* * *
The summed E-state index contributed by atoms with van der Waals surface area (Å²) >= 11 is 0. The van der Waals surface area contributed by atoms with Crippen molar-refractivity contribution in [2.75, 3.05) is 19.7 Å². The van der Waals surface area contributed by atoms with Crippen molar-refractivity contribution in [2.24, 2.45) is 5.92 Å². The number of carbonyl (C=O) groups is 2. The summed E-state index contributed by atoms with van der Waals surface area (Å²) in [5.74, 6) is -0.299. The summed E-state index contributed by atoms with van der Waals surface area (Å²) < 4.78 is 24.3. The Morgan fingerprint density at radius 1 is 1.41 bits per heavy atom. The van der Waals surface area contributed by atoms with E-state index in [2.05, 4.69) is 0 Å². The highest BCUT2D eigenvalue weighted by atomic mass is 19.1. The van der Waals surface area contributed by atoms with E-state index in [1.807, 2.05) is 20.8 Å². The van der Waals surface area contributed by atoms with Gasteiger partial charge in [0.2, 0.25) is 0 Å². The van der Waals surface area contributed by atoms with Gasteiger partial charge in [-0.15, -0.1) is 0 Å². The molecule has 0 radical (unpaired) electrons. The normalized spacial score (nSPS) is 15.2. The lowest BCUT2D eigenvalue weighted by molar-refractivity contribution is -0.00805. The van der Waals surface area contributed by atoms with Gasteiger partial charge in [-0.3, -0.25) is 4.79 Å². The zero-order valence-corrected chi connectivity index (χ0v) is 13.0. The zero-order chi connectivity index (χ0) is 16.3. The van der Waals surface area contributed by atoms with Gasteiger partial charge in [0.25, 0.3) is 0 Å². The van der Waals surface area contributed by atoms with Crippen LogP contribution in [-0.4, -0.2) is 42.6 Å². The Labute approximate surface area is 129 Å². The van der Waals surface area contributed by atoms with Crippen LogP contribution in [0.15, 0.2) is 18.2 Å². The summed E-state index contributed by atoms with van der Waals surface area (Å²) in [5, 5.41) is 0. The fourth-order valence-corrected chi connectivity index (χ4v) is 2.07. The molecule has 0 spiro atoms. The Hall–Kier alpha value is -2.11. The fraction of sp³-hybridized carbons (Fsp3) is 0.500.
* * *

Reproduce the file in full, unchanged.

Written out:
The summed E-state index contributed by atoms with van der Waals surface area (Å²) >= 11 is 0. The van der Waals surface area contributed by atoms with Crippen molar-refractivity contribution in [2.75, 3.05) is 19.7 Å². The van der Waals surface area contributed by atoms with Crippen molar-refractivity contribution in [2.24, 2.45) is 5.92 Å². The number of carbonyl (C=O) groups is 2. The summed E-state index contributed by atoms with van der Waals surface area (Å²) in [5.74, 6) is -0.299. The summed E-state index contributed by atoms with van der Waals surface area (Å²) < 4.78 is 24.3. The Morgan fingerprint density at radius 1 is 1.41 bits per heavy atom. The van der Waals surface area contributed by atoms with E-state index in [2.05, 4.69) is 0 Å². The highest BCUT2D eigenvalue weighted by atomic mass is 19.1. The van der Waals surface area contributed by atoms with E-state index in [1.807, 2.05) is 20.8 Å². The van der Waals surface area contributed by atoms with Gasteiger partial charge in [0.2, 0.25) is 0 Å². The van der Waals surface area contributed by atoms with Gasteiger partial charge in [-0.15, -0.1) is 0 Å². The molecule has 0 radical (unpaired) electrons. The normalized spacial score (nSPS) is 15.2. The lowest BCUT2D eigenvalue weighted by molar-refractivity contribution is -0.00805. The van der Waals surface area contributed by atoms with Gasteiger partial charge in [-0.3, -0.25) is 4.79 Å². The zero-order valence-corrected chi connectivity index (χ0v) is 13.0. The zero-order chi connectivity index (χ0) is 16.3. The van der Waals surface area contributed by atoms with Gasteiger partial charge in [0.25, 0.3) is 0 Å². The van der Waals surface area contributed by atoms with Crippen LogP contribution in [-0.4, -0.2) is 42.6 Å². The Labute approximate surface area is 129 Å². The van der Waals surface area contributed by atoms with Crippen LogP contribution in [0.15, 0.2) is 18.2 Å². The summed E-state index contributed by atoms with van der Waals surface area (Å²) in [5, 5.41) is 0. The fourth-order valence-corrected chi connectivity index (χ4v) is 2.07. The molecule has 0 spiro atoms. The Hall–Kier alpha value is -2.11. The fraction of sp³-hybridized carbons (Fsp3) is 0.500.